MOSCOW, Russia (CNN) -- Russia's glamorous female champion boxer Natalia Ragozina has landed a heavyweight belt in a spectacular knockout victory in her first fight in her home country.
The new belt adds to her impressive collection of seven super-middleweight straps, setting a new record in women's professional boxing.
On Saturday night she collided with Pamela "Grenade" London from Georgetown, Guyana -- an opponent who came into the ring more about 60 pounds heavier than she, to contest the vacant Women's International Boxing Federation (WIBF) heavyweight title.
Dubbed "The Russian Tsarina", the single mother -- who has done photo shoots for magazines including Penthouse -- improved her pro boxing record to 22 wins and no losses, with 13 knockouts.
Ragozina dominated throughout most of the fight using her hand speed and intense footwork, sending her opponent to the canvas in round eight in front of a packed and cheerful crowd of more than 5,000 spectators in Yekaterinburg, Russia's largest city in the Urals, some 1,100 miles east of Moscow.
In a short post-fight phone interview with CNN, a happy Ragozina said: "I am very glad I didn't let down my fans who were rooting for me in my homeland, and finally knocked out that "Grenade".
"I really felt the weight difference between us -- I hit her hard many times but she wouldn't go down. But now it's over and I feel fantastic."
Ragozina, 33 years old and nearly six feet tall, is the undisputed champion in the 168-pound weight class and the world's most-decorated female boxer.
Over the past few years, she has been living and fighting out of Germany, where fans know her as Natascha Ragosina.
On top of her athletic talents, Ragozina was named winner of this year's "Miss Sport Russia" beauty contest.
Ragozina's shot at the heavyweight throne was a one-off deal. She moved up into the most prestigious boxing division only in an attempt to lift a vacant title, but will stay in her natural weight class.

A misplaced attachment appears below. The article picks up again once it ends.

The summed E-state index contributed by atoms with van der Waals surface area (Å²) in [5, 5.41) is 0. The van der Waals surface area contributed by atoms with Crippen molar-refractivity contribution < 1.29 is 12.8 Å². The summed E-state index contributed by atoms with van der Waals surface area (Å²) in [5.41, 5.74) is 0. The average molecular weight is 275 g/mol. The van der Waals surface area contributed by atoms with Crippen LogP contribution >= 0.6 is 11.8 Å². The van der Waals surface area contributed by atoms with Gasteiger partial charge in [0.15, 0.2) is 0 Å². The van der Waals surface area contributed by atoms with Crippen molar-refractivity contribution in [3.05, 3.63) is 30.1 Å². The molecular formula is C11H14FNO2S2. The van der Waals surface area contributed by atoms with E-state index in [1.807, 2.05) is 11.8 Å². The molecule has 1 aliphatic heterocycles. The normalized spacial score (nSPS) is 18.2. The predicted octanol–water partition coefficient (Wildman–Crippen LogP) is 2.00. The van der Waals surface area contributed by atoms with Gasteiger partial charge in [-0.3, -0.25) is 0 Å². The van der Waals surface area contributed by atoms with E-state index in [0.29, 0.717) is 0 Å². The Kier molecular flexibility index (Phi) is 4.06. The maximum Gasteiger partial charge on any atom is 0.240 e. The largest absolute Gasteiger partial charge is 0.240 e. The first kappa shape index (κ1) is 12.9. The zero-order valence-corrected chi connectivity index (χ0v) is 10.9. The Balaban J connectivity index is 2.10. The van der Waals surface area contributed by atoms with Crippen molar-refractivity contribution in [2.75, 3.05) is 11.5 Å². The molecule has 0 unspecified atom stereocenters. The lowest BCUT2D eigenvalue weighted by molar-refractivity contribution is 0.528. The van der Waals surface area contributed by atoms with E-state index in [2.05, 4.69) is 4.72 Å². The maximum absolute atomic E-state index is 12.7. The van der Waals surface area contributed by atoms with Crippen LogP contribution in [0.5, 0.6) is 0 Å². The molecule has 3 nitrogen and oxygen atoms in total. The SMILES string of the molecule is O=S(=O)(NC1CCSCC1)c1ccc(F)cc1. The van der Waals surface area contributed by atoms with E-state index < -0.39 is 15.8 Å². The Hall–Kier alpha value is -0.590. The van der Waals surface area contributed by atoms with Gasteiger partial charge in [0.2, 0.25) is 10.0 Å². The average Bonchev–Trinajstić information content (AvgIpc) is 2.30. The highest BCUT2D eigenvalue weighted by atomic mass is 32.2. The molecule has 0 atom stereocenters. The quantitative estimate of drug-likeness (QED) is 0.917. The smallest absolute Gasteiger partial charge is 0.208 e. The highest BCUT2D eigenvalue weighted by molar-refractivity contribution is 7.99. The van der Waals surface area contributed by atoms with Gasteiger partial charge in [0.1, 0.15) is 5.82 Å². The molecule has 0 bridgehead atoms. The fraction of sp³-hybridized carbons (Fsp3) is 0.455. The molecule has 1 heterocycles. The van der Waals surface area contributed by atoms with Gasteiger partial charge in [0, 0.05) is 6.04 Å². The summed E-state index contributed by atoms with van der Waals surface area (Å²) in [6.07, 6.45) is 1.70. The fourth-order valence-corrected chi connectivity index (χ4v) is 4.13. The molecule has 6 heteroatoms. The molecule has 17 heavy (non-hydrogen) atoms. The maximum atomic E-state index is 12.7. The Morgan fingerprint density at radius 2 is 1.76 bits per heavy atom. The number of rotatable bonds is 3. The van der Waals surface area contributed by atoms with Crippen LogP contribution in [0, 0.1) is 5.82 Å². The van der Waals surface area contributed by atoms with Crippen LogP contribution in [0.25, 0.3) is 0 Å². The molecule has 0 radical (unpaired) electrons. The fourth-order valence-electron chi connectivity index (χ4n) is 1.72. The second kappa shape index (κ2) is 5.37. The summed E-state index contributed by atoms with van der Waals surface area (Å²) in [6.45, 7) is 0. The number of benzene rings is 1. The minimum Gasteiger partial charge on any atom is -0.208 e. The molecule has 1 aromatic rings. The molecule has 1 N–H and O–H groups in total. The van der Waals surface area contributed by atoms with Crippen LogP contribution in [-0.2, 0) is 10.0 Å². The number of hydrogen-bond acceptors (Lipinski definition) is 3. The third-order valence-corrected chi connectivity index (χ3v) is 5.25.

Although the heavyweight title is a big prize for her, Ragozina's biggest dream has been to fight Muhammad Ali's daughter, Laila. If that fight were to come through, it would be Ragozina's last, she said, win or lose.
Ali is also an unbeaten super-middleweight title-holder and potentially would be Ragozina's toughest challenge.
The Russian believes that an Ali-Ragozina card would be a huge event and could outsell many men's title fights. Besides, both women rank among the most attractive athletes in their sport, which could make their ring encounter even more of a draw. But now she's thinking that fight will never happen.
"I still have (this dream) to fight Laila Ali, but maybe it's not as intense as before," Ragozina told CNN during a workout in a Moscow gym on the eve of her departure for Yekaterinburg.
"I've called her out many times but she won't fight me. Multiple offers have been made and she has declined all of them, citing various excuses. And I'm just not interested in chasing after her anymore.
"I'm the undisputed world champion and I am comfortable where I am. Fight or no fight, I'm fine either way. But should she agree to a fight, I will be there. I won't duck her; I will be ready. After all, I was inspired to enter professional boxing when I first saw her fight. I have wanted to fight her ever since."
In an e-mail reply to CNN, Ali dismissed the claim that she's been avoiding Ragozina.
"I have a handful of girls that tell that same lie," she said. "[Ragozina's] promoter must have told her that they offered me fights many times to help build her confidence. My promoter offered her a fight years ago after I won my first title and they did not accept. ... I knew that she was not ready to face someone of my caliber and her promoter knew as well. That's why we have not fought."
As for the possibility of a future encounter, Ali said she does not want to fight anymore.
"There is nothing left for me in boxing," she said. "Ragozina is better than many of the girls in the super-middleweight division. But she does not have even 40 percent of what she would need in her arsenal to beat me.
"I feel that she would last a little longer than some of my past opponents, but the end result would be the same. I would take her to school and knock her out."
Ragozina entered the ring for her first professional fight in July 2004, after becoming a kickboxing and then boxing world champion as an amateur, according to her biography.
She won her first WIBF title in October 2005 and has defended it 12 times.
The other super-middleweight belts are from six other boxing sanctioning organizations.
Her trainer is Vyacheslav Yanovsky, a Seoul 1988 Olympic gold medallist.
Last year Ragozina, who has a nine-year-old son, starred in an action movie and has just released at book titled "Knockout from a Blonde."